What impact will Counter-Terrorism Bill have on UK Internet
Security through obfuscation is a common trick and to some extent now we can actually read the detail of the Counter-Terrorism and Security Bill 2014-15 and how it relates to Internet providers we are still not sure what the impact really will be. It is this confusion that has lead to the press and ministers using varying language to describe the measures, often instilling a sense of fear and invoking war type language.
For those with a degree in Law feel free to have a read of the bill which is set for its second reading in the House of Commons. We have read it and the extract relevant to the Internet is shown below, and when reading it bear in mind this quote made with respect to RIPA 2013 "I do not think the ordinary person or Member of Parliament would be able to follow the Act without a lawyer" - Sir David Omand, former Director of GCHQ.
17 Retention of relevant internet data
- Section 2(1) of the Data Retention and Investigatory Powers Act 2014 (temporary provision about the retention of relevant communications data 20subject to safeguards: definitions) is amended as follows.
- In the definition of “relevant communications data”—
- for “means communications data” substitute “means—communications data”;
- after “Regulations” insert “, or relevant internet data not falling within paragraph (a),”;
- the words from “so far as” to the end of the definition become full-out words beneath the new paragraphs (a) and (b).
- After the definition of “relevant communications data” insert—““relevant internet data” means communications data which—
- 30relates to an internet access service or an internet communications service,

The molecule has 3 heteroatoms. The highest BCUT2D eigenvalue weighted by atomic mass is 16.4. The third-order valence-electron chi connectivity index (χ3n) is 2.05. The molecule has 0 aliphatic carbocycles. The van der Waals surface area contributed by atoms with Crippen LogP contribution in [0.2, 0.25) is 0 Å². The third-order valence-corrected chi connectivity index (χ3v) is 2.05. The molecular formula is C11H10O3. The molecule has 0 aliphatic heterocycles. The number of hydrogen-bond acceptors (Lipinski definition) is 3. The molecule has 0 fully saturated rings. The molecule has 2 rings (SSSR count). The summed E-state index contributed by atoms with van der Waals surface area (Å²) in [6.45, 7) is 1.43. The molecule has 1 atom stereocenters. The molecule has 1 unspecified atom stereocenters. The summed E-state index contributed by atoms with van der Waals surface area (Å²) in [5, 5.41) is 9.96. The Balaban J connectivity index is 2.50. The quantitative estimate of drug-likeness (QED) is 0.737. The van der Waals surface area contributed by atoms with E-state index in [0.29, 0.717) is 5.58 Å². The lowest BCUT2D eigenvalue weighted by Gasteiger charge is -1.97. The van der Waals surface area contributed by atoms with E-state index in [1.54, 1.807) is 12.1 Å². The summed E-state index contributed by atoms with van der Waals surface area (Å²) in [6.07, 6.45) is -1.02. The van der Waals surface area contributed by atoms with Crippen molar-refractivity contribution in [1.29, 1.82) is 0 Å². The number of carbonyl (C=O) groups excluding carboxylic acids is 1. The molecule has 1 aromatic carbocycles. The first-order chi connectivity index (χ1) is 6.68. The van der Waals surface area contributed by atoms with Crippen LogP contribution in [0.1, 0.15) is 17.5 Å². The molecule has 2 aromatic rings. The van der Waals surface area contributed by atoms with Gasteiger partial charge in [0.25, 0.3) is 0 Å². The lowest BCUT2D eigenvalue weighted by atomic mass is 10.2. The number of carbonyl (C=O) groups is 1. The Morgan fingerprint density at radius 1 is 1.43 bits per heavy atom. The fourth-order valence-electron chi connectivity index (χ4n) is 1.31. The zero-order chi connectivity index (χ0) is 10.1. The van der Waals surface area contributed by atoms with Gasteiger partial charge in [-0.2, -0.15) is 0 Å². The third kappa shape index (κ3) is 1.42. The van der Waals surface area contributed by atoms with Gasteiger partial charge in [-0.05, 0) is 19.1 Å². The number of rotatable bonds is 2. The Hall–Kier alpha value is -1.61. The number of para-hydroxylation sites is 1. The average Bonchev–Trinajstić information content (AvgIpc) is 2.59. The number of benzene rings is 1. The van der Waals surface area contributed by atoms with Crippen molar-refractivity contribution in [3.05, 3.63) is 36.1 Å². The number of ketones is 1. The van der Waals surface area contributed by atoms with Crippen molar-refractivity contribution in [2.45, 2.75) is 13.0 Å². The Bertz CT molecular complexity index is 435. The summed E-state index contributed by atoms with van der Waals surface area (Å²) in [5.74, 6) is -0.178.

- may be used to identify, or assist in identifying, which internet protocol address, or other identifier, belongs to the sender or recipient of a communication (whether or not a person), and
- is not data which—
- (i)may be used to identify an internet communications service to which a communication is transmitted through an internet access service for the purpose of obtaining access to, or running, a computer file or computer program, and
- is generated or processed by a public telecommunications operator in the process of supplying the internet access service to the sender of the communication (whether or not a person);”.
- In addition—
- before the definition of “communications data” insert—““communication” has the meaning given by section 81(1) of the Regulation of Investigatory Powers Act 2000 so far as that meaning applies in relation to telecommunications services and telecommunication systems;”;
- after the definition of “functions” insert— ““identifier” means an identifier used to facilitate the transmission of a communication;”;
- after the definition of “notice” insert—““person” includes an organisation and any association or combination of persons;”.
- Subsections (1) to (4) are repealed on 31 December 2016.Section 17 from Counter-Terrorism and Security Bill
So what do we think it means, basically any service provider be they a traditional ISP or a Wi-Fi hot-spot or mobile provider will have to retain logs of when and which account IP addresses are handed out to. Exactly how long and in what format access will have to be provided in appear to be unknown quantities. As things stand providers generally retain authentication logs, hence who the copyright infringement letters finally find their way to an account holder, so one presumes this is about ensuring that providers archive the data rather than just clearing the logs from a device every few months.
It seems to exclude the recording of any information about where people are visiting with their Internet service, which has previously been a sticking point when similar legislation has been attempted. While authentication information is useful, it tells no-one about those accessing open with weakly secured Wi-Fi networks, particularly as all the IP assignment logs tell you is the account involved.
Of course the problem with the language used is that a lawyer can probably come up with a dozen different meanings and maybe that is why it is written this way, but after the previous problems with RIPA and 'abuse' one would have hoped to start out the journey to a law with something a little clearer.
If we go back to the days when cheap printing and leaflets handed out in public were a key information source, the printed word was considered dangerous and subversive. The Internet is still at that stage it seems.